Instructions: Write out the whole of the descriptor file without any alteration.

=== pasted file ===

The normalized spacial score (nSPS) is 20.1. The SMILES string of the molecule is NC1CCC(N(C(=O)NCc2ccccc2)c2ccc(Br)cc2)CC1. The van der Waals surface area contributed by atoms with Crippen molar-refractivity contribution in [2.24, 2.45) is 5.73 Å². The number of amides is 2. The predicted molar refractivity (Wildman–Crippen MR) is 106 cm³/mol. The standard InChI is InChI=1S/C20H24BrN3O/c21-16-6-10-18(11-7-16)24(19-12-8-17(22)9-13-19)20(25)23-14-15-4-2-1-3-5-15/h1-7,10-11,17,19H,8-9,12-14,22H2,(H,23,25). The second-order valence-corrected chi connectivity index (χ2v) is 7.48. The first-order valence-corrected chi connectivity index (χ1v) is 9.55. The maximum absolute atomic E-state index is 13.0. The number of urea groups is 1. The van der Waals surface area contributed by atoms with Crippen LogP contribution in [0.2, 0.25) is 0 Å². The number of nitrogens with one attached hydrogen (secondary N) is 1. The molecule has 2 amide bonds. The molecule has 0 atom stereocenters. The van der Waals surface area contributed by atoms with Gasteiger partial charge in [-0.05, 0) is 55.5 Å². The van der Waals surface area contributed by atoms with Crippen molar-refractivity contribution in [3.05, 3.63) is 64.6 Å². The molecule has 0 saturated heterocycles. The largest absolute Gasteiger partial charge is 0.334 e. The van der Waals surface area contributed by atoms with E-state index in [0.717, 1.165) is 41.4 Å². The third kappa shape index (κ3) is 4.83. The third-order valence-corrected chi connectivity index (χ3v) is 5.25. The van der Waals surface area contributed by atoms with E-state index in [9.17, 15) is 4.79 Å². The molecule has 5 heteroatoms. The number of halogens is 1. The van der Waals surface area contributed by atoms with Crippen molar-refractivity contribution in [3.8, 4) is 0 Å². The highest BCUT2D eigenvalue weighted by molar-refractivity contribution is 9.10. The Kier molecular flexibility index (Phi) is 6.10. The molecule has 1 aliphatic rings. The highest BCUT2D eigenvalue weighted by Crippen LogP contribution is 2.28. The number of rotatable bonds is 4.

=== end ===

The normalized spacial score (nSPS) is 20.1. The SMILES string of the molecule is NC1CCC(N(C(=O)NCc2ccccc2)c2ccc(Br)cc2)CC1. The van der Waals surface area contributed by atoms with Crippen molar-refractivity contribution in [2.24, 2.45) is 5.73 Å². The number of amides is 2. The predicted molar refractivity (Wildman–Crippen MR) is 106 cm³/mol. The standard InChI is InChI=1S/C20H24BrN3O/c21-16-6-10-18(11-7-16)24(19-12-8-17(22)9-13-19)20(25)23-14-15-4-2-1-3-5-15/h1-7,10-11,17,19H,8-9,12-14,22H2,(H,23,25). The second-order valence-corrected chi connectivity index (χ2v) is 7.48. The first-order valence-corrected chi connectivity index (χ1v) is 9.55. The maximum absolute atomic E-state index is 13.0. The number of urea groups is 1. The van der Waals surface area contributed by atoms with Crippen LogP contribution in [0.2, 0.25) is 0 Å². The number of nitrogens with one attached hydrogen (secondary N) is 1. The molecule has 2 amide bonds. The molecule has 0 atom stereocenters. The van der Waals surface area contributed by atoms with Gasteiger partial charge in [-0.05, 0) is 55.5 Å². The van der Waals surface area contributed by atoms with Crippen molar-refractivity contribution in [3.05, 3.63) is 64.6 Å². The molecule has 0 saturated heterocycles. The largest absolute Gasteiger partial charge is 0.334 e. The van der Waals surface area contributed by atoms with E-state index in [0.717, 1.165) is 41.4 Å². The third kappa shape index (κ3) is 4.83. The third-order valence-corrected chi connectivity index (χ3v) is 5.25. The van der Waals surface area contributed by atoms with E-state index in [9.17, 15) is 4.79 Å². The molecule has 5 heteroatoms. The number of halogens is 1. The van der Waals surface area contributed by atoms with Crippen molar-refractivity contribution in [3.8, 4) is 0 Å². The highest BCUT2D eigenvalue weighted by molar-refractivity contribution is 9.10. The Kier molecular flexibility index (Phi) is 6.10. The molecule has 1 aliphatic rings. The highest BCUT2D eigenvalue weighted by Crippen LogP contribution is 2.28. The number of rotatable bonds is 4.